For peats sake Susan Norman on the big switch to peat-free at Conquest Plant Nursery In the summer of 2013 the post arrived at the nursery as normal, sometimes an hour earlier; sometimes an hour later but what was different was the glaring headline on the front cover of a large compost supplier newsletter flyer. “The Government deadline for the elimination of peat use by public sector bodies is looming”. This was then illustrated with an image of a clock ticking showing 2015 – not that far away! We had been talking about going peat free on and off over the last few years and had even done some trials some years ago when it was first mooted and The National Trust “The results were amazing, vibrant foliage, decided overnight they weren’t stocking plants grown in good root action in almost the same time as peat. Besides which we like to be a bit conservation and before and really healthy plants”. wildlife friendly. Unfortunately, this early trial had been unsuccessful with plenty of lush growth on top but little root action underneath, a nightmare to water and feed and so we had resorted back to our peat mix compost. So what was different this time? The image on the flyer certainly captured our attention and with us growing a majority of shrubs we needed to allow time for plants to root in time for 2015. Our local supplier had mislaid our compost formula and our compost mix had never been quite the same, besides which the wetter winters were causing saturated pots on our standing beds preventing adequate drainage for plants roots. After attending a trade show and visiting a number of compost supplier exhibits for research it was evident that major advances had been made in the last few years to provide more consistent peat free compost and we made our decision to go peat free starting from last year. We decided to use the company Melcourt and their Sylvamix® Special compost a mixture of composted bark fines and coir, incorporating a slow release feed and a bioinsecticide for vine weevil control. The reason for choosing this compost is that it doesn’t contain green waste which can sometimes result in inconsistent quality of compost and plant growth. After all our cuttings supplier was using the same Sylavamix® compost and we hadn’t noticed any lack of quality.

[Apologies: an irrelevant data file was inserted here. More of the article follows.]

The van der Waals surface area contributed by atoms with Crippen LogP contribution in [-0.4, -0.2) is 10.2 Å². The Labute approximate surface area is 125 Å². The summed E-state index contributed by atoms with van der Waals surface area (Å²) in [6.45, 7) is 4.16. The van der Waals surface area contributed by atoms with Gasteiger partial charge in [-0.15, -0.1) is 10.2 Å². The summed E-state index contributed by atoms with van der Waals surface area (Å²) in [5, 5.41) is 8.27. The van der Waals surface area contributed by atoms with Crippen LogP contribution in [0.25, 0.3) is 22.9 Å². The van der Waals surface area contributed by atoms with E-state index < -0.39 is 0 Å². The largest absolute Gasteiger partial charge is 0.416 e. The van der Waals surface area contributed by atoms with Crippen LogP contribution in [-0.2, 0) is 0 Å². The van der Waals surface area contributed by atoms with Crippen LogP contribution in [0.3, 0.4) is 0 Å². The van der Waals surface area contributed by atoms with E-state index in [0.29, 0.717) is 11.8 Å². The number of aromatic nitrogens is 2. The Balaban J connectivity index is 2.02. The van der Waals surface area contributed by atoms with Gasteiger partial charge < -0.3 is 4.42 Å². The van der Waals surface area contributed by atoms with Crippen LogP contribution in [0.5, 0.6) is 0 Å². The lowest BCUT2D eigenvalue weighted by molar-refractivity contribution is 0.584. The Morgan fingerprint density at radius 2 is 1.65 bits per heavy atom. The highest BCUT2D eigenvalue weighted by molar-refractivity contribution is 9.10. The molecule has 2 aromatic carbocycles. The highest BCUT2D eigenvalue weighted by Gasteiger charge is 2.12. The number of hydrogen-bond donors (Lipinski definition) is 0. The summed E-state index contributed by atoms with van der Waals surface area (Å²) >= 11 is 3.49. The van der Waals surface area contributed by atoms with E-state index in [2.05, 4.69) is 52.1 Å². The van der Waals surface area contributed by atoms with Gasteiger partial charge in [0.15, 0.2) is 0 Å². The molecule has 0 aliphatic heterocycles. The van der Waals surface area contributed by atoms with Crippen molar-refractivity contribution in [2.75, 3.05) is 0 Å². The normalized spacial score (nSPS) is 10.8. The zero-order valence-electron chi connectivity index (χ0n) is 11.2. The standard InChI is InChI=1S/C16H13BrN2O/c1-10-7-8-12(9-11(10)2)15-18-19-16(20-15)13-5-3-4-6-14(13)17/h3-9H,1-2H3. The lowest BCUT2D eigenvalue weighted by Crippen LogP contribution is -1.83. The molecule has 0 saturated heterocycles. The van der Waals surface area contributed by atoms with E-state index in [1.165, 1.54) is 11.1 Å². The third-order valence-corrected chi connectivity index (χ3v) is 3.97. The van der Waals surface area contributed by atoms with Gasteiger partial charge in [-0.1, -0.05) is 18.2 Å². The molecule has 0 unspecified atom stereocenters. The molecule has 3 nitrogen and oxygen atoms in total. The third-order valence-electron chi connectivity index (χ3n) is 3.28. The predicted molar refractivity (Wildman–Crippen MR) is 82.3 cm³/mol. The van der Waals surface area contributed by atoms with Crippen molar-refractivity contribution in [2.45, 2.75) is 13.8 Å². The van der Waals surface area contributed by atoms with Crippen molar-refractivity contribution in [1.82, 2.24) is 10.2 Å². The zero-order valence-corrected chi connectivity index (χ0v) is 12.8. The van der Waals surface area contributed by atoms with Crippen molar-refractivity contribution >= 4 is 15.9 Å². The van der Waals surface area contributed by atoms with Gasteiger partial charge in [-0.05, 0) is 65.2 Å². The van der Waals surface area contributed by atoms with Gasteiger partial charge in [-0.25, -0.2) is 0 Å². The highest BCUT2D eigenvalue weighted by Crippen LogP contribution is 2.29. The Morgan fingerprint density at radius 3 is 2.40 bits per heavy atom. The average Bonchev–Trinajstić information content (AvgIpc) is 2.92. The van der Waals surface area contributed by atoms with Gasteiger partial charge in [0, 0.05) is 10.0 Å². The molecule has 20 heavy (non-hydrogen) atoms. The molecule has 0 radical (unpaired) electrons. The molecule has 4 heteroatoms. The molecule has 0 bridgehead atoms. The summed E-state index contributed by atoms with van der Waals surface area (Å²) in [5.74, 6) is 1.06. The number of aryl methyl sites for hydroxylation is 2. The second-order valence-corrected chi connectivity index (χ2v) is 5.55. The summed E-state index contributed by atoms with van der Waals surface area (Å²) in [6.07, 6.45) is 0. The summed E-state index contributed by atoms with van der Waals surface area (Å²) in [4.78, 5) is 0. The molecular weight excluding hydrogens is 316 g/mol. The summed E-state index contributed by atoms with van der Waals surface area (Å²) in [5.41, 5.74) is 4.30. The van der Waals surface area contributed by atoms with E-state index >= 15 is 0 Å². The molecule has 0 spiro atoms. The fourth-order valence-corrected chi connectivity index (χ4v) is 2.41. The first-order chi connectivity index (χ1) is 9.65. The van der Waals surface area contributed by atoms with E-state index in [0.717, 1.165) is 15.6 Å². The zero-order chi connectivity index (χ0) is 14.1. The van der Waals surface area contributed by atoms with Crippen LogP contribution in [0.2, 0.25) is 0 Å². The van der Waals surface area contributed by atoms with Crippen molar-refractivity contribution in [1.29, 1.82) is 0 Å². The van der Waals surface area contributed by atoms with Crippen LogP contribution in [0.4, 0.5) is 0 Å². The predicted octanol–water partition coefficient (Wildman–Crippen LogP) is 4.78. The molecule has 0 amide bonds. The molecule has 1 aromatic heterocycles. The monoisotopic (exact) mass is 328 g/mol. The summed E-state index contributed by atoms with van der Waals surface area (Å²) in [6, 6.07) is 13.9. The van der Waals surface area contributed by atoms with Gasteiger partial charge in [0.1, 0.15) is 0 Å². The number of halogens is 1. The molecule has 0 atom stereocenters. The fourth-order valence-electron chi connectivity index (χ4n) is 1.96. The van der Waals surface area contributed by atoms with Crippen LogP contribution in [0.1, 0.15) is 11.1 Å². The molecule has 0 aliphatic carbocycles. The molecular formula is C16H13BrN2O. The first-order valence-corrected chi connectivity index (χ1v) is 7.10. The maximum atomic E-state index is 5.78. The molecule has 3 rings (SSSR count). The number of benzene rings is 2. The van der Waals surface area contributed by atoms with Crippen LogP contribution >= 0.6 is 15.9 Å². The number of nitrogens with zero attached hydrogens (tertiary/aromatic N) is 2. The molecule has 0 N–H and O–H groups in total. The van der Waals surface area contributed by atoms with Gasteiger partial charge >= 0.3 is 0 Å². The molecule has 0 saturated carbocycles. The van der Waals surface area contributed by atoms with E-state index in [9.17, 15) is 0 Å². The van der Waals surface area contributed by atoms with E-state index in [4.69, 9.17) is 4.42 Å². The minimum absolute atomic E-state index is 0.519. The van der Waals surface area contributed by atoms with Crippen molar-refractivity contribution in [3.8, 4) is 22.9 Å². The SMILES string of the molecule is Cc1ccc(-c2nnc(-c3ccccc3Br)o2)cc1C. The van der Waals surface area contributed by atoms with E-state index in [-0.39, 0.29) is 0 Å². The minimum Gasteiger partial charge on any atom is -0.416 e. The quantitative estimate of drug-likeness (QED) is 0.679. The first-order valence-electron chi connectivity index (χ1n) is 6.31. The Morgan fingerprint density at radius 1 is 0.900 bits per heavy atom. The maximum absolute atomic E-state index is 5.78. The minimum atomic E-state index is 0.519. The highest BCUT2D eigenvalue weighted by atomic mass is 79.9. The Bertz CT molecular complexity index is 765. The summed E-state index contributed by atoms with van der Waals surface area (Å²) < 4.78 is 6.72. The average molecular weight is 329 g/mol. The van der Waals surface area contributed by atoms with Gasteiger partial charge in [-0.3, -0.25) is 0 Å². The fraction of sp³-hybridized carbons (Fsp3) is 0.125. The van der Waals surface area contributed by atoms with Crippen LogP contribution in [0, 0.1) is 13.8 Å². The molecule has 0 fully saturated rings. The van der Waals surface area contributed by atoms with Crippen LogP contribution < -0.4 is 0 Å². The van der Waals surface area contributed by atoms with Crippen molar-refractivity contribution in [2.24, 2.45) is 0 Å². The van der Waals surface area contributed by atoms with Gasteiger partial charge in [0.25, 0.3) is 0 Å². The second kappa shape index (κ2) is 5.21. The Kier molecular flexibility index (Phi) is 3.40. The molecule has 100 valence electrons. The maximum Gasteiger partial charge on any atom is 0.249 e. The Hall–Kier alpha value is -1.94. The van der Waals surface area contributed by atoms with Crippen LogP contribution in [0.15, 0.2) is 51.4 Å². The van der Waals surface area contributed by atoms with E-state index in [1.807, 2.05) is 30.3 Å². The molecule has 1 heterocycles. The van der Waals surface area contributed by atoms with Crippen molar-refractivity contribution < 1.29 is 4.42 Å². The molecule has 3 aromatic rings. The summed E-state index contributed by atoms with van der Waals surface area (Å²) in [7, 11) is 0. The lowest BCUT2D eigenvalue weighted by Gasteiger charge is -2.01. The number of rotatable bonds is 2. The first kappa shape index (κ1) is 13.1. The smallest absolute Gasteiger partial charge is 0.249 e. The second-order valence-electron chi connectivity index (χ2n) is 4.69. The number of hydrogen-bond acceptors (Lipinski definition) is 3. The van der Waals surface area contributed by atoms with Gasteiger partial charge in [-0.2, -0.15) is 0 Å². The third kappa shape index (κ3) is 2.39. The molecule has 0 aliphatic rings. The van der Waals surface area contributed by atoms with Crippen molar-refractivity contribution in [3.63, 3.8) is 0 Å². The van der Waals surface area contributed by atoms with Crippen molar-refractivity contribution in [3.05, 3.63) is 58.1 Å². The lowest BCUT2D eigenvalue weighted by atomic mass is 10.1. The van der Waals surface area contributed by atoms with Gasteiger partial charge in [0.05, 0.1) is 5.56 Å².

“shrubs (excluding acid (ericaceous) loving shrubs) into peat free compost and all are showing similar results.”
We started trialling it on herbaceous perennials. The results were amazing, vibrant foliage, good root action in almost the same time as before and really healthy plants. This was also emphasised by the public’s comments and reaction at plant fairs last year. We then moved onto potting herbs which appear to love the free drainage compost and have produced the best herb plants we have ever grown. Towards late summer last year we potted our shrubs (excluding acid (ericaceous) loving shrubs) into peat free compost and all are showing similar results which should be ready in time for our plant fairs this year. Did we make the right decision – we think so? This professional peat free compost has proved to have many advantages besides producing excellent growing results. We have
Spring into the garden with our gardeners magazine. Lots of articles by nurseryfolk who are passionate about plants and gardens